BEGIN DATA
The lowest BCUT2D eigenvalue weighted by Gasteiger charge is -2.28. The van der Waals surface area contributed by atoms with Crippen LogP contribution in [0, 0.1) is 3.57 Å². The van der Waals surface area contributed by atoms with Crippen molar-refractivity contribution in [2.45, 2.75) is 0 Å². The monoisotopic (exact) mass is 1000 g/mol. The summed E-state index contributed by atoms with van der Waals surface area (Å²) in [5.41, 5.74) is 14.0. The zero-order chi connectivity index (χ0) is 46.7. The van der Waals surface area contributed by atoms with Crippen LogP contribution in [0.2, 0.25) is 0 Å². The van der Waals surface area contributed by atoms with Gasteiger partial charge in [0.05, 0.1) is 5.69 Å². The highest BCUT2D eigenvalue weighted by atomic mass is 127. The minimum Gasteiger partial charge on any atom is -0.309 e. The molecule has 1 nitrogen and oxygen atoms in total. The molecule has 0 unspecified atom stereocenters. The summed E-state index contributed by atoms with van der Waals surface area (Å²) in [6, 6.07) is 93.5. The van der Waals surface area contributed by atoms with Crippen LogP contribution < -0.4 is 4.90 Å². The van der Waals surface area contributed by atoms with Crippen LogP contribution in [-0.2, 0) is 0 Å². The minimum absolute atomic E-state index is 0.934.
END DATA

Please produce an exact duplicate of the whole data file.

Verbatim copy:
The lowest BCUT2D eigenvalue weighted by Gasteiger charge is -2.28. The van der Waals surface area contributed by atoms with Crippen LogP contribution in [0, 0.1) is 3.57 Å². The van der Waals surface area contributed by atoms with Crippen molar-refractivity contribution in [2.45, 2.75) is 0 Å². The monoisotopic (exact) mass is 1000 g/mol. The summed E-state index contributed by atoms with van der Waals surface area (Å²) in [5.41, 5.74) is 14.0. The zero-order chi connectivity index (χ0) is 46.7. The van der Waals surface area contributed by atoms with Crippen LogP contribution in [0.2, 0.25) is 0 Å². The van der Waals surface area contributed by atoms with Gasteiger partial charge in [0.05, 0.1) is 5.69 Å². The highest BCUT2D eigenvalue weighted by atomic mass is 127. The minimum Gasteiger partial charge on any atom is -0.309 e. The molecule has 1 nitrogen and oxygen atoms in total. The molecule has 0 unspecified atom stereocenters. The summed E-state index contributed by atoms with van der Waals surface area (Å²) in [6, 6.07) is 93.5. The van der Waals surface area contributed by atoms with Crippen LogP contribution < -0.4 is 4.90 Å². The van der Waals surface area contributed by atoms with Crippen LogP contribution in [-0.2, 0) is 0 Å². The minimum absolute atomic E-state index is 0.934.